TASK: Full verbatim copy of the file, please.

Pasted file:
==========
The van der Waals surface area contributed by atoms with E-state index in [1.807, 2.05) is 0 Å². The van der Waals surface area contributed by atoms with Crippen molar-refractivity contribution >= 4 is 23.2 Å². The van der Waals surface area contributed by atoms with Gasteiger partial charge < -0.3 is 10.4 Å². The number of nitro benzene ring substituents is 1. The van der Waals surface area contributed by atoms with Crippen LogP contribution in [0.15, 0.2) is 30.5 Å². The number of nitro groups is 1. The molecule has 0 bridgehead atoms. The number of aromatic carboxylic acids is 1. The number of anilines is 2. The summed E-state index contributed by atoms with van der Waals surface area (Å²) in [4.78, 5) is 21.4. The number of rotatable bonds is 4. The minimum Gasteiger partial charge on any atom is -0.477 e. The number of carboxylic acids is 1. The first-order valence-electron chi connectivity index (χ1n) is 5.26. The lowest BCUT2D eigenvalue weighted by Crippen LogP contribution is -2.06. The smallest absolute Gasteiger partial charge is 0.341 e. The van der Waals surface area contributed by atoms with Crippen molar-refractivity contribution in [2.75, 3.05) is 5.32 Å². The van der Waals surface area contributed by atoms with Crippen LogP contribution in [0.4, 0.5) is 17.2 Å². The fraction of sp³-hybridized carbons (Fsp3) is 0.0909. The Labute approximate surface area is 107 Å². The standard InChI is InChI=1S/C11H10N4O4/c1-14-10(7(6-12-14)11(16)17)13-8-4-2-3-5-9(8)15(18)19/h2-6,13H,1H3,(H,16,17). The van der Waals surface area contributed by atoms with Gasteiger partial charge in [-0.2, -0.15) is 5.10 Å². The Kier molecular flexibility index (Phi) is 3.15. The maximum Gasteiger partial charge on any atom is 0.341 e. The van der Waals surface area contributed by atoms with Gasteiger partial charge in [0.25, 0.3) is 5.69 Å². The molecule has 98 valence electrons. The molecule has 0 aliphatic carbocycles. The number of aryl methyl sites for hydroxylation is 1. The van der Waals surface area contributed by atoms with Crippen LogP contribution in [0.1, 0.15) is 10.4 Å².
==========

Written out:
The van der Waals surface area contributed by atoms with E-state index in [1.807, 2.05) is 0 Å². The van der Waals surface area contributed by atoms with Crippen molar-refractivity contribution >= 4 is 23.2 Å². The van der Waals surface area contributed by atoms with Gasteiger partial charge < -0.3 is 10.4 Å². The number of nitro benzene ring substituents is 1. The van der Waals surface area contributed by atoms with Crippen LogP contribution in [0.15, 0.2) is 30.5 Å². The number of nitro groups is 1. The molecule has 0 bridgehead atoms. The number of aromatic carboxylic acids is 1. The number of anilines is 2. The summed E-state index contributed by atoms with van der Waals surface area (Å²) in [4.78, 5) is 21.4. The number of rotatable bonds is 4. The minimum Gasteiger partial charge on any atom is -0.477 e. The number of carboxylic acids is 1. The first-order valence-electron chi connectivity index (χ1n) is 5.26. The lowest BCUT2D eigenvalue weighted by Crippen LogP contribution is -2.06. The smallest absolute Gasteiger partial charge is 0.341 e. The van der Waals surface area contributed by atoms with Crippen molar-refractivity contribution in [2.75, 3.05) is 5.32 Å². The van der Waals surface area contributed by atoms with Crippen LogP contribution in [0.4, 0.5) is 17.2 Å². The fraction of sp³-hybridized carbons (Fsp3) is 0.0909. The Labute approximate surface area is 107 Å². The standard InChI is InChI=1S/C11H10N4O4/c1-14-10(7(6-12-14)11(16)17)13-8-4-2-3-5-9(8)15(18)19/h2-6,13H,1H3,(H,16,17). The van der Waals surface area contributed by atoms with Gasteiger partial charge in [-0.2, -0.15) is 5.10 Å². The Kier molecular flexibility index (Phi) is 3.15. The maximum Gasteiger partial charge on any atom is 0.341 e. The van der Waals surface area contributed by atoms with Gasteiger partial charge in [0.25, 0.3) is 5.69 Å². The molecule has 98 valence electrons. The molecule has 0 aliphatic carbocycles. The number of aryl methyl sites for hydroxylation is 1. The van der Waals surface area contributed by atoms with Crippen LogP contribution in [0.1, 0.15) is 10.4 Å².